In this special report, students from the Joseph H. Lauder Institute of Management & International Studies investigate the latest trends and developments shaping today’s global marketplace. The articles span a wide range of topics, from consumer markets, technology and social impact to infrastructure, business models, emerging markets and education.

In the consumer markets section, readers can discover how the prevalence of smartphones in Latin America is revolutionizing the region’s taxi industry despite some of the most notorious traffic problems on the planet. They can also find out about China’s struggles to become more competitive in the world of professional football (or soccer, to Americans).

Also showcased is consumer investing, including the uncertain future of the young consumer-credit industry in Russia, and of Yu’E Bao, a unique money-market fund created by Chinese Internet giant Alibaba. On the food and beverage scene, articles address how France is rediscovering its beer heritage, while India’s rising whiskey consumption level serves as a mirror of its cultural changes. Another piece highlights the daunting challenges faced by Russian grocery retailers as they try to establish markets beyond the well-trodden paths to Moscow and St. Petersburg.

Infrastructure and planning is the subject of an article about Brazil’s aging airports and the effects of two major international sporting events on expansion plans. In the next section, we see that technology and innovation can power significant economic forces, as reflected in articles about e-commerce in Africa, technology startups in the Middle East and the robotics industry in Japan. “Clean” and “green” technologies are featured here as well, in articles about China’s cleantech industry and China’s and Morocco’s forays into solar energy.

The topic of emerging markets is one that touches nearly every article in the report, but particularly fuels an analysis of the role of French companies in emerging African businesses. Plus, private investment as a fledgling growth area is tackled in coverage of private equity in Russia and in Latin America.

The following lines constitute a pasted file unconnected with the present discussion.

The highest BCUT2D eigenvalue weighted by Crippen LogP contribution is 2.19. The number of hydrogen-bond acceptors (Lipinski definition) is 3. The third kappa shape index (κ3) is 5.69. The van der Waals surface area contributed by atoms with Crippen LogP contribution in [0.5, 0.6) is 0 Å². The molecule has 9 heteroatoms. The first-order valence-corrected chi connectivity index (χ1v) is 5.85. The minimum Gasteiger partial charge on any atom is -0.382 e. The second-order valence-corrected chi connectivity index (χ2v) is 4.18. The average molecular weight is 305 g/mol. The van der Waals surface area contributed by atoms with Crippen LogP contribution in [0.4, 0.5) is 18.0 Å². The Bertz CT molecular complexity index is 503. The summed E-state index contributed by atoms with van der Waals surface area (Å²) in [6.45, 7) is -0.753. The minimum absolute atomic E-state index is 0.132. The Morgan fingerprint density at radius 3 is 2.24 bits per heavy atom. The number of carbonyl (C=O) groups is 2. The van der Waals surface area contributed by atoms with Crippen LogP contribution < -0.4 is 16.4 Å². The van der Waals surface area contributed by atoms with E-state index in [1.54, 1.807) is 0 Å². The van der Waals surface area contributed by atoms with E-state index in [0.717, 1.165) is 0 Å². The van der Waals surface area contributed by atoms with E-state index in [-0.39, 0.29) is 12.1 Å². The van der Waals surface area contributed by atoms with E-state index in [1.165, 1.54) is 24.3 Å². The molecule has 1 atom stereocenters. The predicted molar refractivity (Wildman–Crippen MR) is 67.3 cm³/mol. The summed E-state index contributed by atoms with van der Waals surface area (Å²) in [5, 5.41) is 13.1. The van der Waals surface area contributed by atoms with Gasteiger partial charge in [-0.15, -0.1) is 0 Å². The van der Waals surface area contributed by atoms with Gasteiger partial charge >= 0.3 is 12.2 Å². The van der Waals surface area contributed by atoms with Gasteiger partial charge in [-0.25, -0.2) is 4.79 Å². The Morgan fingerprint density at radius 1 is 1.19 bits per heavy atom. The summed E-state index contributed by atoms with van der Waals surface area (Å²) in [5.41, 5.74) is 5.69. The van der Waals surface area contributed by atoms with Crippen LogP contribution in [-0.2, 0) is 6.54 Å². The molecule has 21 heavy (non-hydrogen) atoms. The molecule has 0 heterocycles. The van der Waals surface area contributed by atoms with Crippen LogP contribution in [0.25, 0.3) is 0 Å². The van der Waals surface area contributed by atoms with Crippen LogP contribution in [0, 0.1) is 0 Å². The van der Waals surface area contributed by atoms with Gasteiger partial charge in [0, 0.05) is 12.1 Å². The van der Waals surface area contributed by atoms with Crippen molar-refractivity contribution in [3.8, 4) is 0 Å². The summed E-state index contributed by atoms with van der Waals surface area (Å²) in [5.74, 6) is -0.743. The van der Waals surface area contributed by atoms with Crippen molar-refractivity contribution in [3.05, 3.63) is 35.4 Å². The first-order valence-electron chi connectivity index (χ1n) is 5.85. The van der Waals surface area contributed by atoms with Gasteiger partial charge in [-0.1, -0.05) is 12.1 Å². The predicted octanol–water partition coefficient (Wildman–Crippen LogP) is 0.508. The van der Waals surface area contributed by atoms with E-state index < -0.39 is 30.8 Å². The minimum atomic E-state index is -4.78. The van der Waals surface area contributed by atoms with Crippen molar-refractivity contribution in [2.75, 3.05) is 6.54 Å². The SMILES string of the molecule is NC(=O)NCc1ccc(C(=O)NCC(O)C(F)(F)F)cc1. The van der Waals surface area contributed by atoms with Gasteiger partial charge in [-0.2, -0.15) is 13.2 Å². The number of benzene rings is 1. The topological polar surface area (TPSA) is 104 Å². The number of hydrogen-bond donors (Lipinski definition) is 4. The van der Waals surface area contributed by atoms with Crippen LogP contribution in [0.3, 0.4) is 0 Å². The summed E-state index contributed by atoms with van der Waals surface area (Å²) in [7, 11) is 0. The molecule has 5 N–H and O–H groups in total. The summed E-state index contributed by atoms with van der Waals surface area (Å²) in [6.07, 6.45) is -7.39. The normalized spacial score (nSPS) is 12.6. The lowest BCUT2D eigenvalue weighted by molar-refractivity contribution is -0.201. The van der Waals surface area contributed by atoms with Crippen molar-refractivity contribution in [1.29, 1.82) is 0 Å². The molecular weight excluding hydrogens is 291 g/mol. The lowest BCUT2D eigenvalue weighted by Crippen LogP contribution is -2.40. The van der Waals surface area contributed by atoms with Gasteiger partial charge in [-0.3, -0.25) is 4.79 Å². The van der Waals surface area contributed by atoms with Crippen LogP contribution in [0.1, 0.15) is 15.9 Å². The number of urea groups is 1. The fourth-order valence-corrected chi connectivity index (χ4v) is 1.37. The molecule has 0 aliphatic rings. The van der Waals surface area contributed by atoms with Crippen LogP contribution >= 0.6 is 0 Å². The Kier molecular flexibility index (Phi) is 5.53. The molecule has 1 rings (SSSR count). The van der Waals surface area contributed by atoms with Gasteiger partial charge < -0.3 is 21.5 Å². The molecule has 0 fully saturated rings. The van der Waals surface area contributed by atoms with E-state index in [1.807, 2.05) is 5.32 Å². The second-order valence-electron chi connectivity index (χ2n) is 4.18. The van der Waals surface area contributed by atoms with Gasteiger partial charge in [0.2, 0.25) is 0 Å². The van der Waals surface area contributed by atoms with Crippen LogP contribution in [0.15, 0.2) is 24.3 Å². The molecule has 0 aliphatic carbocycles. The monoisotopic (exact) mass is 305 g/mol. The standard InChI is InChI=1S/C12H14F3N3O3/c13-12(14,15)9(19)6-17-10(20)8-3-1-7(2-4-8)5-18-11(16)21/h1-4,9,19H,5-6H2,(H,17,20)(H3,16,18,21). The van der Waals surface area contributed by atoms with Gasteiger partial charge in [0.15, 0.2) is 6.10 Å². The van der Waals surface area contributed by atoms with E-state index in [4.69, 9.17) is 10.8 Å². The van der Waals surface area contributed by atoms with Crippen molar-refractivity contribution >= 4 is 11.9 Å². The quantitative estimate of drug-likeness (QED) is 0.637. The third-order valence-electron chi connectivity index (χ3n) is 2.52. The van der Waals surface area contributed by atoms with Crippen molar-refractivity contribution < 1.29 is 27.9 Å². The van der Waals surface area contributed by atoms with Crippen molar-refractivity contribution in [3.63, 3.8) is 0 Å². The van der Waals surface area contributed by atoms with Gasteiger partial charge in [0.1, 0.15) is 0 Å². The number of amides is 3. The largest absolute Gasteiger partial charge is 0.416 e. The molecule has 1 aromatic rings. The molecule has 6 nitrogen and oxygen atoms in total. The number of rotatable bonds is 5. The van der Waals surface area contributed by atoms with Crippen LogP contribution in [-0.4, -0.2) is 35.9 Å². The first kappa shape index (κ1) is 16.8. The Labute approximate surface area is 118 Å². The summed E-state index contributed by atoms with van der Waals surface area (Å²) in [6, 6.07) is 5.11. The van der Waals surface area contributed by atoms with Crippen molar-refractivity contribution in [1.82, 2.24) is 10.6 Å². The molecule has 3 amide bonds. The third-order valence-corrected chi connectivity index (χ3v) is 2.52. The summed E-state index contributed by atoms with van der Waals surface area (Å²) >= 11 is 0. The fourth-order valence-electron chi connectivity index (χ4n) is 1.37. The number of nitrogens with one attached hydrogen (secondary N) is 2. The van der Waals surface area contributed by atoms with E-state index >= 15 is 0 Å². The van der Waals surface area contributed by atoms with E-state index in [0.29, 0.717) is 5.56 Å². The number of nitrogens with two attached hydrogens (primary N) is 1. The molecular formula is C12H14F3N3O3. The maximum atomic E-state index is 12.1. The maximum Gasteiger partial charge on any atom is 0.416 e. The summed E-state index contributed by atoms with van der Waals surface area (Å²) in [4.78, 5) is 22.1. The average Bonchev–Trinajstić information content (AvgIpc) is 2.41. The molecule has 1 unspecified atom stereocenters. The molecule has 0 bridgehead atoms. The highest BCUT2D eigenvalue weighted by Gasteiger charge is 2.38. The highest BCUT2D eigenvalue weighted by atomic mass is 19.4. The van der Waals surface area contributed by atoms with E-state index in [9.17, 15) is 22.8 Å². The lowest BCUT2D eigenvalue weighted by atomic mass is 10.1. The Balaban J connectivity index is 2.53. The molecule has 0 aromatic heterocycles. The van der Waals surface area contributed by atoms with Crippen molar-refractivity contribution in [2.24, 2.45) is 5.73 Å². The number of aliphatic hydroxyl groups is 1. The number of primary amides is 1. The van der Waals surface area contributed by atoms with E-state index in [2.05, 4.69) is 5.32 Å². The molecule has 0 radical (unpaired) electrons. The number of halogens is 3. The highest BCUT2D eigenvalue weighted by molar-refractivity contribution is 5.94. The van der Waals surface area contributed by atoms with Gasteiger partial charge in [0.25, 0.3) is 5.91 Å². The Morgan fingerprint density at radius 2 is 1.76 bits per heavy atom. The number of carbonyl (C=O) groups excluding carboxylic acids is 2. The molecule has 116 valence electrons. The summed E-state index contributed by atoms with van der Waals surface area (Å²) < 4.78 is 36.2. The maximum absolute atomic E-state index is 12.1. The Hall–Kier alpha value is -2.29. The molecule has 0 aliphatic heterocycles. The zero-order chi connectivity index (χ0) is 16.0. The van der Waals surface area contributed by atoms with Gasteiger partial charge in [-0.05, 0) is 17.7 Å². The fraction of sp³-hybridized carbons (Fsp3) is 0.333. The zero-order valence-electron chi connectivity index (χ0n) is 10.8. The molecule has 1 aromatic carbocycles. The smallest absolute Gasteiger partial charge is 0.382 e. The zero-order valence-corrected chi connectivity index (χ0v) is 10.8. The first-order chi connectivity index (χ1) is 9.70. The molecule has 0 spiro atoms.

Social impact is examined in the context of Peru and Colombia, countries in which poverty remains an overwhelming economic impediment. Another article looks at education trends, tracking how China’s student “brain-drain” appears to be reversing itself. And finally, two interesting economic business models are investigated to see how their success might be replicated elsewhere: South Carolina’s creative public-private partnerships and business-led organizations, and Germany’s “Mittelstand,” the relatively small firms quietly fueling that country’s export powerhouse.

The full report can be downloaded as a PDF from this page.


Consumer Markets

Calling All Cars: How Smartphones Are Revolutionizing Latin America’s Taxi Industry

Grocers in Russia: The Challenges of Venturing Beyond Moscow

How France Lost – and Is Rediscovering — Its Beer Culture

Taming Irrational Exuberance: Deflating the Russian Consumer-credit Bubble

Yu’E Bao and China’s Emerging Retail Investor

India’s Whiskey Rebellion: Riding the Wave of Cultural Change

Football in the Twenty-first Century: A Chinese Dream

Infrastructure and Planning

Brazilian Airports: Investing to Catch Up with Growth

Technology and Innovation

E-commerce: Africa’s Next Big Leap

Technology Startups in the Arab World: The Wild West of the Middle East

Can Chinese Cleantech Boost Green Businesses in the U.S.?

Solar Energy Promises a Bright Future for Moroccan Energy Independence

Can Japan Keep Its Competitive Edge as ‘The Robot Capital of the World’?

How China Came to Rule the Global Solar Industry

Emerging Markets

How French Companies in Africa Use Deep Roots to Grow New Business

Private Equity in Peru and Colombia: At a Crossroads

Private Equity in Russia: A Market Unlike Any Other

Social Impact

Social Impact in Peru and Colombia: How Do Companies Know Whether It’s Working?

Education Trends

What’s Causing China’s ‘Brain Drain’ to Reverse Itself?

Business Models

South Carolina: A Little-known Model for U.S. Economic Development

The German Mittelstand: Slow and Steady Wins the Race — But for How Long?